In the end, if I had kept up with it, I’d have lost the real me. I sometimes wonder if that’s what happens with stars who are deeply in love in a movie, and the get married shortly after filming, only to divorce a little while later.

How ironic that those who would work for hours on end in a pretend land, and not lose track of their own souls, must be those who are most rooted in reality.

So, though many who know me in person know I’m a huge ham, and love theatrics for the sake of a laugh, this is the reason I never did anything with that part of me, though, I didn’t recognize it as such until I was older.

Somehow, I don’t think the world was ever, nor would ever be, ready for a Holli that goes full-bore into the acting world. 😉

Latin. Ugh.

Here’s the thing…I love languages. I find them fascinating. I love to learn how to speak (or sign) them, almost one and all. There is one, however, that makes me nuts. Latin.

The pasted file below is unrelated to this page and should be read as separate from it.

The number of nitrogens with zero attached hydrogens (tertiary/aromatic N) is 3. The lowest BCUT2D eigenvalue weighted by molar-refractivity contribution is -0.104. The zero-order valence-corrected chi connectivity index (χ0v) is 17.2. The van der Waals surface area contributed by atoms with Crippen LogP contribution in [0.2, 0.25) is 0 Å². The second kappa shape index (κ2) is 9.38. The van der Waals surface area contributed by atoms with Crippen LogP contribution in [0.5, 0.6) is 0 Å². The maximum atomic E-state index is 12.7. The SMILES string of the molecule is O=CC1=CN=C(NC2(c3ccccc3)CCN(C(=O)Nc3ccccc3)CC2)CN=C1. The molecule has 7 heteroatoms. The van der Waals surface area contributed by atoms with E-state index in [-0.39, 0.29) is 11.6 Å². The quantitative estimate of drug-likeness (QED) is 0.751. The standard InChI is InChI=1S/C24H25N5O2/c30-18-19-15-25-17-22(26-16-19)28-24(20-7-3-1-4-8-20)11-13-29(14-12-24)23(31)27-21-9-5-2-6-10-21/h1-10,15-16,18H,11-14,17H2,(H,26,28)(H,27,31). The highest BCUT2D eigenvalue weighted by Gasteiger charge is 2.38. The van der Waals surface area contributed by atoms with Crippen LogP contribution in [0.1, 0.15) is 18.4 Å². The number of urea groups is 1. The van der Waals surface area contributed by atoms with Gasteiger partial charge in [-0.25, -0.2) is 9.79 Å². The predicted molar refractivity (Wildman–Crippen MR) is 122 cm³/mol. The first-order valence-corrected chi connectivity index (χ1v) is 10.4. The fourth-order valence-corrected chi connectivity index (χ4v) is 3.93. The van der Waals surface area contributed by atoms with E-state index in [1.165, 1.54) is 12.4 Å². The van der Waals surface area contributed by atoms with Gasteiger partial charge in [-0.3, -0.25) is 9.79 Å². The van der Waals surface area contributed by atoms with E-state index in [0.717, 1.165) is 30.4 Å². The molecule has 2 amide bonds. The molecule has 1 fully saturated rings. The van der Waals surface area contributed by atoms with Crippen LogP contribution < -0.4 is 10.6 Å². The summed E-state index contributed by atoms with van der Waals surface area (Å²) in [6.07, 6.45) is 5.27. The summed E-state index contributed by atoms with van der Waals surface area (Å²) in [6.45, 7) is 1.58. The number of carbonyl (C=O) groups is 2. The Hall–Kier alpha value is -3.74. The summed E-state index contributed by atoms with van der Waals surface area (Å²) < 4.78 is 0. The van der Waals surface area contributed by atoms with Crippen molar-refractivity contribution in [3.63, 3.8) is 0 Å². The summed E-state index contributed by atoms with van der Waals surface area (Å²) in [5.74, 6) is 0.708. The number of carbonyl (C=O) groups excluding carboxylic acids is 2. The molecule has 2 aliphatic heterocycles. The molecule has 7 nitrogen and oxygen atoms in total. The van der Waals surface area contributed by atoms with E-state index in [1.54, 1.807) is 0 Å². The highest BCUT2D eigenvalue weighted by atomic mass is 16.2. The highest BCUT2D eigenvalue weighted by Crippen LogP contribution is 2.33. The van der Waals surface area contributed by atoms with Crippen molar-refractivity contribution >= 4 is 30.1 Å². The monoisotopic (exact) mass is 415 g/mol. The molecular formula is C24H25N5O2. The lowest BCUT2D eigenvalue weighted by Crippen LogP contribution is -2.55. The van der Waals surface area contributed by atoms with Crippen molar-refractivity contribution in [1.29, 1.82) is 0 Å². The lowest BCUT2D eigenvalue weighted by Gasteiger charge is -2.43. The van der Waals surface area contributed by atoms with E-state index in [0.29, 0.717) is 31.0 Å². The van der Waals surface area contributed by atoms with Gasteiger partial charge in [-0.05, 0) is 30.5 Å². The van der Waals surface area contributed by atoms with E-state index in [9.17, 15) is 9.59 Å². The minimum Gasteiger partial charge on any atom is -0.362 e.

I know, I know…it’s almost imperative to understand Latin to read all the founders’ and framers’ writings about this nation, common law, and history.

I know their culture was such that the “great orators” kept people hanging on until the end of their sentences, riveted, anticipating, getting all worked up until the final utterance.

But, good grief! When coming home from war, they’d keep people on edge so they could, I don’t know, wait ever LONGER to hear how the battle went. They’d say things like,

“The palm fronds of victory, in my hand………….I HOLD!”

Maybe I’m uncultured, but gag me. Bust in the door and yell, “We WON! Booyah!”

I’m telling you, that is the froufrou-iest language I’ve ever met. I just want to tell all of them to get on with it. Maybe they just had more time on their hands then. Maybe they were really hard up for entertainment. Whatever. It just bugs me to no end.
Just had to get that off my chest. 😉